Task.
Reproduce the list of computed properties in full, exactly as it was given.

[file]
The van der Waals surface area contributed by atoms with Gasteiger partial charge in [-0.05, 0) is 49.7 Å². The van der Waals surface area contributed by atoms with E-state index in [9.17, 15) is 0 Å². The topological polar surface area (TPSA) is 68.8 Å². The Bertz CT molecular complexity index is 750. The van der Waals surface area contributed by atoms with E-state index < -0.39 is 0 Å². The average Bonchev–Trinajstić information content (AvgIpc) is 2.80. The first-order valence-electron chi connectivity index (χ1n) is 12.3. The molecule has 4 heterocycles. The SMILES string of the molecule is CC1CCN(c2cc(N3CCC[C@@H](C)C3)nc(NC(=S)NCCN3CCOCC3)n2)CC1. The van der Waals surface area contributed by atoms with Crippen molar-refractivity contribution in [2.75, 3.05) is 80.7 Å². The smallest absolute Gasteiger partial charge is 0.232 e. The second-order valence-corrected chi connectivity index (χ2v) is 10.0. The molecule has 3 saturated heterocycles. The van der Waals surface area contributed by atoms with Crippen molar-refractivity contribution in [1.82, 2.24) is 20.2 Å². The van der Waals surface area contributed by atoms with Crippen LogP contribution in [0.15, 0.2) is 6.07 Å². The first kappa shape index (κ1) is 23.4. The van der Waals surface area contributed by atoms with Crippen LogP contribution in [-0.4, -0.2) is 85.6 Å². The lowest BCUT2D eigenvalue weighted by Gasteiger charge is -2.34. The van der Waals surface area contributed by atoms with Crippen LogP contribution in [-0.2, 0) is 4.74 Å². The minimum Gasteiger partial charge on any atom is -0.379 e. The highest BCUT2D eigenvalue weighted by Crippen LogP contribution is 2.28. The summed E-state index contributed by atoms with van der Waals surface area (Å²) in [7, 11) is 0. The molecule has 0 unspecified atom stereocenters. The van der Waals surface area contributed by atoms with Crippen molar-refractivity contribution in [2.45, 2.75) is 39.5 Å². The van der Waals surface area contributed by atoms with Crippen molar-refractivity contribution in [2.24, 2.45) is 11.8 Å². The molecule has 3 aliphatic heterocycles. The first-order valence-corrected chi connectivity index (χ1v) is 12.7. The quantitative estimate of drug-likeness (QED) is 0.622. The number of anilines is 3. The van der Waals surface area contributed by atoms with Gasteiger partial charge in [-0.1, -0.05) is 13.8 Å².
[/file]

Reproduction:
The van der Waals surface area contributed by atoms with Gasteiger partial charge in [-0.05, 0) is 49.7 Å². The van der Waals surface area contributed by atoms with E-state index in [9.17, 15) is 0 Å². The topological polar surface area (TPSA) is 68.8 Å². The Bertz CT molecular complexity index is 750. The van der Waals surface area contributed by atoms with E-state index < -0.39 is 0 Å². The average Bonchev–Trinajstić information content (AvgIpc) is 2.80. The first-order valence-electron chi connectivity index (χ1n) is 12.3. The molecule has 4 heterocycles. The SMILES string of the molecule is CC1CCN(c2cc(N3CCC[C@@H](C)C3)nc(NC(=S)NCCN3CCOCC3)n2)CC1. The van der Waals surface area contributed by atoms with Crippen molar-refractivity contribution in [2.75, 3.05) is 80.7 Å². The smallest absolute Gasteiger partial charge is 0.232 e. The second-order valence-corrected chi connectivity index (χ2v) is 10.0. The molecule has 3 saturated heterocycles. The van der Waals surface area contributed by atoms with Crippen molar-refractivity contribution in [1.82, 2.24) is 20.2 Å². The van der Waals surface area contributed by atoms with Crippen LogP contribution in [0.15, 0.2) is 6.07 Å². The first kappa shape index (κ1) is 23.4. The van der Waals surface area contributed by atoms with Crippen LogP contribution in [-0.4, -0.2) is 85.6 Å². The lowest BCUT2D eigenvalue weighted by Gasteiger charge is -2.34. The van der Waals surface area contributed by atoms with Crippen LogP contribution in [-0.2, 0) is 4.74 Å². The minimum Gasteiger partial charge on any atom is -0.379 e. The highest BCUT2D eigenvalue weighted by Crippen LogP contribution is 2.28. The summed E-state index contributed by atoms with van der Waals surface area (Å²) in [7, 11) is 0. The molecule has 0 unspecified atom stereocenters. The van der Waals surface area contributed by atoms with Crippen molar-refractivity contribution in [2.45, 2.75) is 39.5 Å². The van der Waals surface area contributed by atoms with Crippen molar-refractivity contribution in [2.24, 2.45) is 11.8 Å². The molecule has 3 aliphatic heterocycles. The first-order valence-corrected chi connectivity index (χ1v) is 12.7. The quantitative estimate of drug-likeness (QED) is 0.622. The number of anilines is 3. The van der Waals surface area contributed by atoms with Gasteiger partial charge in [-0.1, -0.05) is 13.8 Å².